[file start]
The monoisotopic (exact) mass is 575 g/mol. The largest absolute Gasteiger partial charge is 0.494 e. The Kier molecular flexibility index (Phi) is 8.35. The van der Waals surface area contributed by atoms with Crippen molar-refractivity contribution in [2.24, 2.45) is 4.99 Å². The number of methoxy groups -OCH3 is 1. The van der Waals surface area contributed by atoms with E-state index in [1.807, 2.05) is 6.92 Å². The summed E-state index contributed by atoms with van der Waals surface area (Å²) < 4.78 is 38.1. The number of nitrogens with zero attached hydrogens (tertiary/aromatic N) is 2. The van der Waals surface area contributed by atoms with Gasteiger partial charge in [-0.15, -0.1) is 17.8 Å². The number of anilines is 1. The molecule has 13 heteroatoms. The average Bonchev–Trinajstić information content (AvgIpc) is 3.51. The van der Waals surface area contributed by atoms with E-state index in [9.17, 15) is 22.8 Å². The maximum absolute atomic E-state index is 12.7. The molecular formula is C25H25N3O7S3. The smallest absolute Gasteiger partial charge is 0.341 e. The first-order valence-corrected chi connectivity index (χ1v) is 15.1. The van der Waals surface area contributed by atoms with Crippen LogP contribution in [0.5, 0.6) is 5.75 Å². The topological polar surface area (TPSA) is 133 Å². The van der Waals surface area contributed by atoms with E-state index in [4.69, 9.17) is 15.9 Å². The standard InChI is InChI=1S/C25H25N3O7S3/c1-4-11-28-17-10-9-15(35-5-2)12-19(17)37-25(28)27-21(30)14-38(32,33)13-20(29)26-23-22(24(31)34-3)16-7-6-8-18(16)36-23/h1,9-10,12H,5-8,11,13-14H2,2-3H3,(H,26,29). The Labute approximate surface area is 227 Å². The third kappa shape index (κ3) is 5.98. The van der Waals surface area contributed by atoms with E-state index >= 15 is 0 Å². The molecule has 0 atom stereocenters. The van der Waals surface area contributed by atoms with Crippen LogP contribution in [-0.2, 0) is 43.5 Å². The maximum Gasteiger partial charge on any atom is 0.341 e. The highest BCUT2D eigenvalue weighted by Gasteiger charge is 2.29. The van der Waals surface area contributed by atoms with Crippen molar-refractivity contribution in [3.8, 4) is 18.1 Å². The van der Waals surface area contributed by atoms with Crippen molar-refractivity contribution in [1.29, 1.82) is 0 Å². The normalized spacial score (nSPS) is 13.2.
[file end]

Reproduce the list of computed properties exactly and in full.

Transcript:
The monoisotopic (exact) mass is 575 g/mol. The largest absolute Gasteiger partial charge is 0.494 e. The Kier molecular flexibility index (Phi) is 8.35. The van der Waals surface area contributed by atoms with Crippen molar-refractivity contribution in [2.24, 2.45) is 4.99 Å². The number of methoxy groups -OCH3 is 1. The van der Waals surface area contributed by atoms with E-state index in [1.807, 2.05) is 6.92 Å². The summed E-state index contributed by atoms with van der Waals surface area (Å²) < 4.78 is 38.1. The number of nitrogens with zero attached hydrogens (tertiary/aromatic N) is 2. The van der Waals surface area contributed by atoms with Gasteiger partial charge in [-0.15, -0.1) is 17.8 Å². The number of anilines is 1. The molecule has 13 heteroatoms. The average Bonchev–Trinajstić information content (AvgIpc) is 3.51. The van der Waals surface area contributed by atoms with E-state index in [9.17, 15) is 22.8 Å². The maximum absolute atomic E-state index is 12.7. The molecular formula is C25H25N3O7S3. The smallest absolute Gasteiger partial charge is 0.341 e. The first-order valence-corrected chi connectivity index (χ1v) is 15.1. The van der Waals surface area contributed by atoms with Crippen LogP contribution in [0.5, 0.6) is 5.75 Å². The topological polar surface area (TPSA) is 133 Å². The van der Waals surface area contributed by atoms with E-state index in [4.69, 9.17) is 15.9 Å². The standard InChI is InChI=1S/C25H25N3O7S3/c1-4-11-28-17-10-9-15(35-5-2)12-19(17)37-25(28)27-21(30)14-38(32,33)13-20(29)26-23-22(24(31)34-3)16-7-6-8-18(16)36-23/h1,9-10,12H,5-8,11,13-14H2,2-3H3,(H,26,29). The Labute approximate surface area is 227 Å². The third kappa shape index (κ3) is 5.98. The van der Waals surface area contributed by atoms with E-state index >= 15 is 0 Å². The molecule has 0 atom stereocenters. The van der Waals surface area contributed by atoms with Crippen LogP contribution in [-0.2, 0) is 43.5 Å². The maximum Gasteiger partial charge on any atom is 0.341 e. The highest BCUT2D eigenvalue weighted by Gasteiger charge is 2.29. The van der Waals surface area contributed by atoms with Crippen molar-refractivity contribution in [3.8, 4) is 18.1 Å². The van der Waals surface area contributed by atoms with Crippen molar-refractivity contribution in [1.29, 1.82) is 0 Å². The normalized spacial score (nSPS) is 13.2.